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ma16 - multiply it by the seasonal index for that season...

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Quantitative Forecasting Methods (Seasonal Indexing) Sometimes, there are seasonal variations in demand. For example, Gainesville bars are busier Thursday through Saturday than from Sunday through Wednesday. Likewise, ski resorts are busier in the winter, and cruise lines are busier in the summer. When there are seasonal variations in demand, we can use the multiplicative seasonal model to modify trend data such that our forecasts are better. The basic steps in this model are as follows: 1. Find the average historical demand for each season. 2. Compute the average demand over all seasons. 3. Come up with a seasonal index for each season. 4. Estimate the total demand for next year. 5. Divide this estimate by the number of seasons, then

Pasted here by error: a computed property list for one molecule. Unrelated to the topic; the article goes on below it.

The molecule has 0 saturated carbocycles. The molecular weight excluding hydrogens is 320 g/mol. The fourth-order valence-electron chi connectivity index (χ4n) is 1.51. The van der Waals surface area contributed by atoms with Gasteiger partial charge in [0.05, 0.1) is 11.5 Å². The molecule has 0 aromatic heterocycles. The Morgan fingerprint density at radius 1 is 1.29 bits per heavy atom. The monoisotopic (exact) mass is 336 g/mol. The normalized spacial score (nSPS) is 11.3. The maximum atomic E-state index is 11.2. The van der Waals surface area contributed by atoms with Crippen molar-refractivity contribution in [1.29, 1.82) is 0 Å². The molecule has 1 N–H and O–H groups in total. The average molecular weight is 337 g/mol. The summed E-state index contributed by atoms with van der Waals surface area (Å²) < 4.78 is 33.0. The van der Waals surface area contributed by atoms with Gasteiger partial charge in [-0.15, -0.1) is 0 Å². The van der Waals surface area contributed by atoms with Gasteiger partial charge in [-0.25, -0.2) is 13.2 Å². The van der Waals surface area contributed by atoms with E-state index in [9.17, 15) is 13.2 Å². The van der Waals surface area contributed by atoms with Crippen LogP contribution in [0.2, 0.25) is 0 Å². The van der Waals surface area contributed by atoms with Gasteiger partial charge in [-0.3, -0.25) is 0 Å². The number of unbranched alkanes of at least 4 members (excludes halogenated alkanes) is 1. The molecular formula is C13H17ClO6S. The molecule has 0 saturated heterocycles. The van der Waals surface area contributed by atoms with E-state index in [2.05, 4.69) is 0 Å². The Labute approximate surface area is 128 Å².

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Unformatted text preview: multiply it by the seasonal index for that season. Note that a “season” can be any amount of time during which there is a repetitive oscillation. For example, a “season” may be a day, a week, a month, or a year. Seasonal indices can be used in conjunction with linear trend analysis via regression analysis. For example, a least-squares regression might predict demand out for 24 periods, and then seasonal indices can be computed for each period. In this fashion, least-squares projections can be adjusted to better reflect seasonal variation. The key, however, is to ensure that the periods being considered match up well with the seasons....
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